Before pre-app fees became widely demanded, the senior planning officers of one northern authority commented that they considered engaging with would-be applicants before a submission was essential and saved the authority substantial costs in wasted time. Charging for pre-app creates a two-stage system that effectively doubles the effort before a planning decision is reached. The whole process is now so formalised that to assess the planning position for a scheme a considerable mass of work has to be carried out, whereas a ‘quick chat’ with the planners to establish the primary position is no longer allowed.

 

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Readers' comments (12)

  • Oh what a surprise. How come this is news? I haven't used the pre-application process for several years and would advise any client against it. The whole planning process is a complete joke I know for a fact there are only a couple of planners left in some planning departments like Ryedale and Selby and they are struggling with hundreds of planning applications. How can they possible have any time for pre-apps when they can't even deal with the full applications?

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  • Indeed , the level of staffing ( for frontline and direct contact)in a planning department nowadays is similar to the banking sector , i.e. 12 year olds in suits reading from a script or ticking a box. Experienced staff cost and the only way if there is an intern/junior system is to make sure mentoring is almost one-to-one. In the days of golf course lunches and a site visit to a decent restaurant with the planning officer are all but gone but what replaced this was , in my opinion , even worse! Also some corresponding dialogue and activity between 'official' planning departments and the multitude of strategy makers and blue-sky thinkers who are out-there wouldn't be a bad idea.

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  • Pat Bellay

    Why such surprise over yet another 'new' example of the joke that has been 'planning control' for as long as I've been in private practice..50 YEARS [40 years on my own a/c]!! Have been fighting it all that time, mostly alone because most won't put their heads above the parapet, so the system bumbles on. There has been only ONE decent government edict on planning in all those years that was Heseltines PPG22/80 that essentially said that members + officers should not pass on their own likes/dislikes + prejudices as 'policy'!! This stopped the zombies in their tracks....for five minutes, they've taken all that back plus some, including getting rid of the little bit of democracy that crept in by making it possible to speak for a massive 3 minutes at committee...now well over 90% of applications never get to committee. So the 'planning clones' march on, 'clones' because they are taught + are preaching the same blind one dimensional crap they have been preaching on design since planning control came into being!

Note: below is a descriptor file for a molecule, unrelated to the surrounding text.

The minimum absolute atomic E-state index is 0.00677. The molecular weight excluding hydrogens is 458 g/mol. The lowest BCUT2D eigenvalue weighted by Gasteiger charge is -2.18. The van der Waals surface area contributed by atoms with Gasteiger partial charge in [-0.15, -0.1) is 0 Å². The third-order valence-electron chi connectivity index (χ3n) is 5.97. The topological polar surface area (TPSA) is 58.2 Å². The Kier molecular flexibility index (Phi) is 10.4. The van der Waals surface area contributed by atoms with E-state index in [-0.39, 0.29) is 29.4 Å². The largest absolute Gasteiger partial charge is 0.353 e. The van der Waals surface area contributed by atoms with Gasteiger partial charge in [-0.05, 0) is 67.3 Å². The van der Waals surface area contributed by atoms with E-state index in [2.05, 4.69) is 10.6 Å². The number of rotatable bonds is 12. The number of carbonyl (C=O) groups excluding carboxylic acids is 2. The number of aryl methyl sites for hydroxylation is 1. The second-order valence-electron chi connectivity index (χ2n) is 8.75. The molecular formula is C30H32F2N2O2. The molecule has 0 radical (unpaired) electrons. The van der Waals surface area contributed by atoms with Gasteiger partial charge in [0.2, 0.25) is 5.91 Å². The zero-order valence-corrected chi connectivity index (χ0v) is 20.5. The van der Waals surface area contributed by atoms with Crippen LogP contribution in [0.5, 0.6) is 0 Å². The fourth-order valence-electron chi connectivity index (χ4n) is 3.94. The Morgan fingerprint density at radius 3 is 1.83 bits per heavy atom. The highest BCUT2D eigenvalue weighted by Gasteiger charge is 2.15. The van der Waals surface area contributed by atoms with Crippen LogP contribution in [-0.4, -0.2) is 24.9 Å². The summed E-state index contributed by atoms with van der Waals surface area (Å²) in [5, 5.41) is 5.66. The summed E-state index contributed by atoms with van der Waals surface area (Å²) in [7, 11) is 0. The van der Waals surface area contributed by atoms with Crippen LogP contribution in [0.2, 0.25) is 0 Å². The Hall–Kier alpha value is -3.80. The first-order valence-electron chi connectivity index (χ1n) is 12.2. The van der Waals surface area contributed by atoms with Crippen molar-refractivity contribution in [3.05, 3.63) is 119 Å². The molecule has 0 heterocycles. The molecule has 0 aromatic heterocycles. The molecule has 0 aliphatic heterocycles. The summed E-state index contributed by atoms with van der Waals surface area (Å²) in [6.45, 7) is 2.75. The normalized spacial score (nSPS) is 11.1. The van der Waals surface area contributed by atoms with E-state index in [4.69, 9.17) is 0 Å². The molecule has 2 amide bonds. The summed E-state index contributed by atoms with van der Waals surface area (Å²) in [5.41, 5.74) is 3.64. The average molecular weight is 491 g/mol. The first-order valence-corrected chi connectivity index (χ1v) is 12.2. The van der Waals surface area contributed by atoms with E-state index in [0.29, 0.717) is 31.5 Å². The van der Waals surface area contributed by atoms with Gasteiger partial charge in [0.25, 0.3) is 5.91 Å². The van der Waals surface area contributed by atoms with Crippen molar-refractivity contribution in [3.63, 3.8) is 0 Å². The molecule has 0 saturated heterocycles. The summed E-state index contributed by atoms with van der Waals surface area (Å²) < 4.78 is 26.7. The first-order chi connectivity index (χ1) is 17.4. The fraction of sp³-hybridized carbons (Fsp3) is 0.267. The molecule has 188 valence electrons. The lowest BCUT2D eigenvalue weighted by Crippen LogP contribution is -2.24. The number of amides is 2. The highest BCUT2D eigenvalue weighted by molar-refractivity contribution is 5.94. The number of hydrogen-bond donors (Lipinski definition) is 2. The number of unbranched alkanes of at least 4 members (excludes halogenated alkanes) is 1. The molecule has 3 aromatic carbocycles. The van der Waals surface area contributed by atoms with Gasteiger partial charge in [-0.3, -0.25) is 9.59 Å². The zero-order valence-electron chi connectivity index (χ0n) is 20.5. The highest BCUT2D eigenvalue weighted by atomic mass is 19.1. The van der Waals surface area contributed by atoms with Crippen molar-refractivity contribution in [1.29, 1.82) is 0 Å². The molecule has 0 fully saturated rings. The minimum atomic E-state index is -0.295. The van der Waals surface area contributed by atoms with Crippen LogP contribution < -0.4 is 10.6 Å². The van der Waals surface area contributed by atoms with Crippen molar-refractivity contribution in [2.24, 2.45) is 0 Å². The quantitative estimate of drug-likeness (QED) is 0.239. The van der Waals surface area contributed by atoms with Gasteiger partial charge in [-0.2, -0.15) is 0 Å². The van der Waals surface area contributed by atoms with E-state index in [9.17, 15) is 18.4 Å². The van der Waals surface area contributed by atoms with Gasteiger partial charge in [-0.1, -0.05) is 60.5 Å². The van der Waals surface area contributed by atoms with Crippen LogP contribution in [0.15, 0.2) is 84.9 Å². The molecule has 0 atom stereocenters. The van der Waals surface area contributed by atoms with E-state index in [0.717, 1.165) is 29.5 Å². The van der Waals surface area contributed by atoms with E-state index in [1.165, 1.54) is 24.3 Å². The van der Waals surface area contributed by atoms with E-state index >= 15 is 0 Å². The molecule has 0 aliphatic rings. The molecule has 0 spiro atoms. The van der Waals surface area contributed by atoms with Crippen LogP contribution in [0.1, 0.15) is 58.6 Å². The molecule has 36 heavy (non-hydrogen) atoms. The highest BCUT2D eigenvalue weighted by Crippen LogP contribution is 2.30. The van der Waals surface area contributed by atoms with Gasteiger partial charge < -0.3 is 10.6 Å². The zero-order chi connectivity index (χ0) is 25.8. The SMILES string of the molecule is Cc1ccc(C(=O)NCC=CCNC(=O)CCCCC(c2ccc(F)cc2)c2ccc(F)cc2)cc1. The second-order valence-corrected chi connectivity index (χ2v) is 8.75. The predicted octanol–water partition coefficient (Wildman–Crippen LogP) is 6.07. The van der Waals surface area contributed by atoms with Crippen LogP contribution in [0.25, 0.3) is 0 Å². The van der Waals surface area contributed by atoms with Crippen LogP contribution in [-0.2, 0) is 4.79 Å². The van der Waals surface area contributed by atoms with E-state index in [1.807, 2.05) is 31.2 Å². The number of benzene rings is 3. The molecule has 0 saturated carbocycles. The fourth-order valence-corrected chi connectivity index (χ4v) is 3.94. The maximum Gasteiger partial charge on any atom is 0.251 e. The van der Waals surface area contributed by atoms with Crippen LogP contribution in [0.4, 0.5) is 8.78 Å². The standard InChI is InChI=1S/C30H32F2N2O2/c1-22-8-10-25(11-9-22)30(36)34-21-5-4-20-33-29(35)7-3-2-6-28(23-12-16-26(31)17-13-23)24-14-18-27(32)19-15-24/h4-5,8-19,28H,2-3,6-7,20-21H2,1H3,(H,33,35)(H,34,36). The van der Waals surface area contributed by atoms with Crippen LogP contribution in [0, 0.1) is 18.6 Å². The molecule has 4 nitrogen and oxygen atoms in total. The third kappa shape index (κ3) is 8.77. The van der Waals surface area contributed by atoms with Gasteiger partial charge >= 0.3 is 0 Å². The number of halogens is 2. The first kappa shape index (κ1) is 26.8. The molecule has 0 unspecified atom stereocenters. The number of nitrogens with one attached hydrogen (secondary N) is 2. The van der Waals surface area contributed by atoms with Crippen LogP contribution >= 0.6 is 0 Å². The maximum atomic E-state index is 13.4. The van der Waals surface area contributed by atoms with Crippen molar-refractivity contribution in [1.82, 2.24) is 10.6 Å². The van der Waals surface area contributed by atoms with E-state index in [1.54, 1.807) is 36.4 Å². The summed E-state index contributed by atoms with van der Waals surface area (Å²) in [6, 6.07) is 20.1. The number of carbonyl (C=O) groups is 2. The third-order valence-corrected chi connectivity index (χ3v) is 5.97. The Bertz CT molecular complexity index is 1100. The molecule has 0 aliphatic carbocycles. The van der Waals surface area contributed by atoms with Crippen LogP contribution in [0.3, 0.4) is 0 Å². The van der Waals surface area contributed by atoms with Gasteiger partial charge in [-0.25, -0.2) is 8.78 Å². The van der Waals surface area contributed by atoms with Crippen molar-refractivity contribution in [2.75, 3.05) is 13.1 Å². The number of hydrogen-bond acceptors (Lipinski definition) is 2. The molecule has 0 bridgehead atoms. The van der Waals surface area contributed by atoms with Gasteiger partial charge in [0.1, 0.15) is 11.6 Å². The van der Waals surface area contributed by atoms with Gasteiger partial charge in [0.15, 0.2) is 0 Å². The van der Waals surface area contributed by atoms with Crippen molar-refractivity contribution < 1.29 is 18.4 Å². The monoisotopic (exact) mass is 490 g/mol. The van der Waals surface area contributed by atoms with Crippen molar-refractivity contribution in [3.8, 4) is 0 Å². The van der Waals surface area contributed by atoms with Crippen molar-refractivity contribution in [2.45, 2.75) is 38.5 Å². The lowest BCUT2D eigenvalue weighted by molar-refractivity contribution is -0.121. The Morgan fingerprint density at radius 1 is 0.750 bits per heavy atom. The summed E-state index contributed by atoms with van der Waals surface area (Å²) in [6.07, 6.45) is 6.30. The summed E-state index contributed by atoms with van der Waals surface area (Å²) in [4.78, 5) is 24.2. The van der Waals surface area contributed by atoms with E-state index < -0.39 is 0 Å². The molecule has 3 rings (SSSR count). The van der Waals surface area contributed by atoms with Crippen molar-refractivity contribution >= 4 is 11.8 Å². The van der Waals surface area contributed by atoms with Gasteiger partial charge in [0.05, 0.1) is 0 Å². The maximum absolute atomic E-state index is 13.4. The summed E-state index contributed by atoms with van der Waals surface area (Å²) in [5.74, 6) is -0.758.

So why don't WE do something about it??????? I've tried ministers, mp's etc etc + the BD > result 'zero'??
    End of yet another waste of time 'planning' rant!

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  • Will the RIBA step up to the plate on this one I wonder or keep below the bureaucratic parapet and mutter something like 'it's in the RICS court'?

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  • LPA's use the pre-app process as a cash cow, nothing more.

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  • The pre-app process works better when linked to design review panels which in my experience give good constructive advice - and of course you need planning committees who listen to the advice of the panel.

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  • Utterly hopeless waste of time for many of the Councils in this area. A minimum of 6 to 8 weeks to receive a short letter saying that outcomes may be inconclusive until a full application is submitted to enable full and complete consideration of all criteria relating to the context of the site, and receipt of all information required for validation which may affect considerations made by the planning officers. Money for valueless old rope!

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  • I recall working for an Architect in Ireland 10 years ago (tail end of the boom) where his advice was always to submit a planning application, as at least then you could rely (somewhat) on the outcome, and had a decision you could work with.

    Anything else, for all its potential value, was useless.

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  • It is hard to be anything other than negative about the dead hand of the planning system. Whilst I appreciate that it formulates policies for development, the words "in keeping" and "inappropriate" and other such pejorative and subjective terms abound. It has done nothing towards the quality of design as against build quality in the UK. Just look at the low design ambition of so many housing developers. The pre-app process gives nothing, does nothing, is responsible for nothing and means nothing, for which it charges disproportionately highly.
    What would save an inordinate amount of time and money would be a simple meeting with a knowledgeable senior planning officer who could say from that meeting whether or not a scheme is a possibility, and throughout the planning application stage, be prepared to make comments and accept amendments and debate. It used to be like that, but it seems that staff shortage and money shortage are the tools of the accountant used to cripple the industry, as an unintended consequence of their meddling and control freakery.

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  • SomeoneStoleMyNick

    If planners would plan, and stop having opinions about architecture, that would be a step forward.